Airline bans babies and obese passengers from business class flights

Mar 20, 2018
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A Thai airline has banned young children and obese passengers from booking business class seats on its new top-of-the-line luxury aircraft.

According to Yahoo News, Thai Airways International said new seatbelts it fitted in December would be too short to fit around the waists of overweight passengers, which could cause it to break US Federal Administration safety standards. The airline claimed the seatbelts couldn’t be extended in length due to the airbags it had put on business class seats.

As a result, anyone with a waist measurement of more than 142 centimetres won’t be able to book a “royal silk” business class seat on one of the carrier’s Boeing Dreamliner 787-9s, missing out a high-end menu, large seats, extensive in-flight entertainment and luxurious amenities.

The change of seatbelt length means that passengers with small children also won’t be able to carry the infants on their laps in business class (again, apparently because the seatbelt won’t be big enough).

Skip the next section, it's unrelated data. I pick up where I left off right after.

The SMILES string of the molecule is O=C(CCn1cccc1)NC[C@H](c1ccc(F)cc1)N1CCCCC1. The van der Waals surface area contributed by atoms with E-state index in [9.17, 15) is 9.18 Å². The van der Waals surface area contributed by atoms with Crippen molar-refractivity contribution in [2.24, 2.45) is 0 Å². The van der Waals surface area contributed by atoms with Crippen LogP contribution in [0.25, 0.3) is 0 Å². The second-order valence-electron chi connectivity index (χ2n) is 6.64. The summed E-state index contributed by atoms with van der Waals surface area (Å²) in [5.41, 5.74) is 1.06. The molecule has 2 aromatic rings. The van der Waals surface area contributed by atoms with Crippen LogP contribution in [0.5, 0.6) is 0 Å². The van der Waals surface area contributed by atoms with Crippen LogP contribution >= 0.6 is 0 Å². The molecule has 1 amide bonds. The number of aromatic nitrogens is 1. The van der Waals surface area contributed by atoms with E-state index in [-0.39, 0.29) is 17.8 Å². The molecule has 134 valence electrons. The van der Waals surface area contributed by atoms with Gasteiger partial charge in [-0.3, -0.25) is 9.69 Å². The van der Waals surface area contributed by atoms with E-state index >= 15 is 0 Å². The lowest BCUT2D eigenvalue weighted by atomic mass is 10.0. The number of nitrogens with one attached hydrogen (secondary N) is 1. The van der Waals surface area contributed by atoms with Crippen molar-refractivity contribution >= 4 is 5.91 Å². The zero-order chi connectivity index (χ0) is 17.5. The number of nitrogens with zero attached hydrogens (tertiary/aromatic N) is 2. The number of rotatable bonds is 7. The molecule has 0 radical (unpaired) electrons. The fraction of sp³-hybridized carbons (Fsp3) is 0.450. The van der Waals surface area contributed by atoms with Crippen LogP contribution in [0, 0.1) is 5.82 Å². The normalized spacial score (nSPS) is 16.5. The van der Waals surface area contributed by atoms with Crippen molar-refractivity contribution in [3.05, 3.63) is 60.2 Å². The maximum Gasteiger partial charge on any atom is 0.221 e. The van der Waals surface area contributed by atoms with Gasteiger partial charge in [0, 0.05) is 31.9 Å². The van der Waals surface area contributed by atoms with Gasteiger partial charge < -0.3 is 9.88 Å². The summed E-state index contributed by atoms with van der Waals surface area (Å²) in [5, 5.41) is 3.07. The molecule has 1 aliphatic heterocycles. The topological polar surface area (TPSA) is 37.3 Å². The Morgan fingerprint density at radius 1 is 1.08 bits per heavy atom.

The average Australian man and woman is likely to have nothing to worry about when it comes to the size restriction, given that the average adult male has a waist measurement of about 96cm, while the average woman has a waist measurement of 86cm, according to the Australian Bureau of Statistics.

But those that are impacted may have some reason to feel hard done by, given that it’s not the first time an airline has taken aim at overweight passengers. In 2013 the now-defunct Samoa Air began charging passengers by their weight. According to the airline’s website at the time, passengers paid for their weight plus the weight of their baggage.

While the airline faced some initial backlash, many other airlines followed suit. In 2015 Uzbekistan Airlines said it would weigh all passengers to ensure it didn’t exceed its planes’ maximum weight capacity.

And several airlines force extra-large passengers to buy a second seat , including American Airlines, British Airways, Air France, Southwest and Delta. The deciding factor is usually whether the passenger is able to fully lower the armrest while seated.

It’s an issue that seen some airlines involved in lengthy legal battles. Passenger Kenlie Tiggeman sued Southwest in 2015 when she was told she was “too fat to fly” and had to buy a second seat. Tiggerman claimed Southwest’s controversial ‘customers of size’ policy was discriminatory towards the obese. While she didn’t win in court, the case did bring the issue into the public forum.

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